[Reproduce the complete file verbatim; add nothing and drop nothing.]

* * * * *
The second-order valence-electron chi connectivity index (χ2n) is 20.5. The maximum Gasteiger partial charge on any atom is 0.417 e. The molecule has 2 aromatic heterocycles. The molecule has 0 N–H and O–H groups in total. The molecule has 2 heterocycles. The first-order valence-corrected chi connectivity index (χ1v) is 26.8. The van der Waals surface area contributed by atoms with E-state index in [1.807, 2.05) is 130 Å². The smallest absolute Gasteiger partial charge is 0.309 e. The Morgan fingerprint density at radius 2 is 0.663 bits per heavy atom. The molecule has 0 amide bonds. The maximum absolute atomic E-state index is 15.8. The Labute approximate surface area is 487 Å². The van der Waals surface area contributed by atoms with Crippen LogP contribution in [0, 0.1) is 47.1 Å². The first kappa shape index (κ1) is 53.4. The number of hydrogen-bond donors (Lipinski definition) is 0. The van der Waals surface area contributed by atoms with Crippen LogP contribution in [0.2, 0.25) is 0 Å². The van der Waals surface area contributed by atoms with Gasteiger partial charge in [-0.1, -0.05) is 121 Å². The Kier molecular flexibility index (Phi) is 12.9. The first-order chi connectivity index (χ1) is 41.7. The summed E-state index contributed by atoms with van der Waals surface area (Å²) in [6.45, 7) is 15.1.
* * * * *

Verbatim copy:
The second-order valence-electron chi connectivity index (χ2n) is 20.5. The maximum Gasteiger partial charge on any atom is 0.417 e. The molecule has 2 aromatic heterocycles. The molecule has 0 N–H and O–H groups in total. The molecule has 2 heterocycles. The first-order valence-corrected chi connectivity index (χ1v) is 26.8. The van der Waals surface area contributed by atoms with E-state index in [1.807, 2.05) is 130 Å². The smallest absolute Gasteiger partial charge is 0.309 e. The Morgan fingerprint density at radius 2 is 0.663 bits per heavy atom. The molecule has 0 amide bonds. The maximum absolute atomic E-state index is 15.8. The Labute approximate surface area is 487 Å². The van der Waals surface area contributed by atoms with Crippen LogP contribution in [0, 0.1) is 47.1 Å². The first kappa shape index (κ1) is 53.4. The number of hydrogen-bond donors (Lipinski definition) is 0. The van der Waals surface area contributed by atoms with Crippen LogP contribution in [0.2, 0.25) is 0 Å². The van der Waals surface area contributed by atoms with Gasteiger partial charge in [-0.1, -0.05) is 121 Å². The Kier molecular flexibility index (Phi) is 12.9. The first-order chi connectivity index (χ1) is 41.7. The summed E-state index contributed by atoms with van der Waals surface area (Å²) in [6.45, 7) is 15.1.